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Momentum: Controversial left-wing group to debate joining Labour in boost to Jeremy Corbyn

This could give the organisation a seat on Labour’s official ruling body, the National Executive Committee

Tom McTague
Political Editor
Saturday 19 December 2015 18:43 GMT
Jeremy Corbyn has more positive support after three months as Labour leader than Ed Miliband did at the same stage of his leadership, according to the monthly ComRes poll for The Independent on Sunday
Jeremy Corbyn has more positive support after three months as Labour leader than Ed Miliband did at the same stage of his leadership, according to the monthly ComRes poll for The Independent on Sunday (PA)

The controversial left-wing campaign group Momentum will officially debate whether to join the Labour Party when it holds its first national meeting next month, its first since the group’s formation in the wake of Jeremy Corbyn’s leadership victory.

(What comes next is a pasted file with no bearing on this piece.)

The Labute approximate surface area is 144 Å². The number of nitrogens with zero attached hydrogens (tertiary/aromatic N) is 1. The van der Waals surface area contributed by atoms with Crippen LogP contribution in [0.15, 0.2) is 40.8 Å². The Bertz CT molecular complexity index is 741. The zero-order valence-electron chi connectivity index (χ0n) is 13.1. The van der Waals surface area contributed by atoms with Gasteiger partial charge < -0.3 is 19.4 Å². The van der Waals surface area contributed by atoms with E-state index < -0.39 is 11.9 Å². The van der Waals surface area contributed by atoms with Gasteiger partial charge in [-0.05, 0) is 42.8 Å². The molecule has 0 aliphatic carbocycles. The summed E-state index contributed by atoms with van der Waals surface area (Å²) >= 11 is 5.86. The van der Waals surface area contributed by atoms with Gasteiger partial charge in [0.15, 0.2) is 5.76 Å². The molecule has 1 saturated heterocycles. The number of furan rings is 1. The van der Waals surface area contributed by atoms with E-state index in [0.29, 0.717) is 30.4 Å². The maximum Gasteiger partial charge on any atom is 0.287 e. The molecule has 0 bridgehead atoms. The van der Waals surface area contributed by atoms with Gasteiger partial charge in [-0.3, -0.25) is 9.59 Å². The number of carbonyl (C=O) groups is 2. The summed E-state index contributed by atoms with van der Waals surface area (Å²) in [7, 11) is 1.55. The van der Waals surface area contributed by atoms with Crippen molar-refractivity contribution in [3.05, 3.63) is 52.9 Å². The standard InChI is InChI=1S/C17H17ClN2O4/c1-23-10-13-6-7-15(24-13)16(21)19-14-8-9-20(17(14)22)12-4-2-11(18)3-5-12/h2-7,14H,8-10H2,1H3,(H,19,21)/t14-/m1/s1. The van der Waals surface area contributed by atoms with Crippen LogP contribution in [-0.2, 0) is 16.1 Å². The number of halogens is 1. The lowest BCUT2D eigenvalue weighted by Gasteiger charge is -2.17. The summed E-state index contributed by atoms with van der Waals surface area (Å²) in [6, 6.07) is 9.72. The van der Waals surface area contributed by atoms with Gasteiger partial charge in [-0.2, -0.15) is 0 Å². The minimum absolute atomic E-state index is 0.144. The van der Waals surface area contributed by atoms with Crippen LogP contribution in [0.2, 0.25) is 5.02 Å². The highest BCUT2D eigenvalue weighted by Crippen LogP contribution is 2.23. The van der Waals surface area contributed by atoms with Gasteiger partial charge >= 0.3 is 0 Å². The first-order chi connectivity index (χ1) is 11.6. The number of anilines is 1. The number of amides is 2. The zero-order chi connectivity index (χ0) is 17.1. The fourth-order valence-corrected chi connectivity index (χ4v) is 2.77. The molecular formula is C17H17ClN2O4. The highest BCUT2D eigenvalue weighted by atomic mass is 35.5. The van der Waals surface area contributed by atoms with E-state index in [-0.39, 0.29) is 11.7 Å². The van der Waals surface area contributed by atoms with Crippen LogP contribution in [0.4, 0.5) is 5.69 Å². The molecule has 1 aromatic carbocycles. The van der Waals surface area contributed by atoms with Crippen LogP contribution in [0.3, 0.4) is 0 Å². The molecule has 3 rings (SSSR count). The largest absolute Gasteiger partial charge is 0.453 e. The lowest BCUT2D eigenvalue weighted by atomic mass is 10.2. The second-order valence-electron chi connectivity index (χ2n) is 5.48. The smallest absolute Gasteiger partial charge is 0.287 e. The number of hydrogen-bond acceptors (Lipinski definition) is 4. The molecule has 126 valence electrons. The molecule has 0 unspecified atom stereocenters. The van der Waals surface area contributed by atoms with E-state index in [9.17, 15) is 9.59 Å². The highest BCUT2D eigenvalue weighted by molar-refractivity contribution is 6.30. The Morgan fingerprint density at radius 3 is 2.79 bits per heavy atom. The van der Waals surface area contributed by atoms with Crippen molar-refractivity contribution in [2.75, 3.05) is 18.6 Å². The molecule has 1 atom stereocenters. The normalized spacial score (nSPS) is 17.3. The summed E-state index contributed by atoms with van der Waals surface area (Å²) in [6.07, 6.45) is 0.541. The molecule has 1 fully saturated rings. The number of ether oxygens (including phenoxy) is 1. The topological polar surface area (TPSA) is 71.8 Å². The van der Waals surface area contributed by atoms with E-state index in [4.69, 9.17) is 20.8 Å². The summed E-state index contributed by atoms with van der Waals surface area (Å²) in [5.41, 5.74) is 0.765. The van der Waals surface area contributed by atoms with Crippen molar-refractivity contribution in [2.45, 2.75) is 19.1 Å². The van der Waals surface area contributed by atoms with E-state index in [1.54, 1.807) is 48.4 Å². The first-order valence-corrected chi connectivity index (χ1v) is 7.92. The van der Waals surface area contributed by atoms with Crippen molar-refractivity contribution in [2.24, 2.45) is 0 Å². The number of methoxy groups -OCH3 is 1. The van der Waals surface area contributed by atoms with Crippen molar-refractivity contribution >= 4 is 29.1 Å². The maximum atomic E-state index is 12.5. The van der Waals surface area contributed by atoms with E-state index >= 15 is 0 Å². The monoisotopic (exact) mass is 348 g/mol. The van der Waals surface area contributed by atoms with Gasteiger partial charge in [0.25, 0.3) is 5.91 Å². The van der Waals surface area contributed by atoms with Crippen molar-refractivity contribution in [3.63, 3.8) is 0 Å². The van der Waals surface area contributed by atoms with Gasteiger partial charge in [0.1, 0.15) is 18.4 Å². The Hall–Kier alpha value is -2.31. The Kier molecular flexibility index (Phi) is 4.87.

Momentum, which MPs have accused of trying to be a “party within a party”, has called its first “national committee” meeting in January, when up to 60 members will agree a new leadership team, membership fees, and official links with a host of trade unions – including those not linked to Labour.

But, in a controversial move, the committee is also set to consider whether to apply to be affiliated to the Labour Party as a “socialist society” like, for example, the Fabian Society and the National Union of Labour and Socialist Clubs.

This could give the organisation – made up of tens of thousands of Corbyn backers who registered as £3 supporters during the leadership election – a seat on Labour’s official ruling body, the National Executive Committee, further strengthening Mr Corbyn’s grip on the party.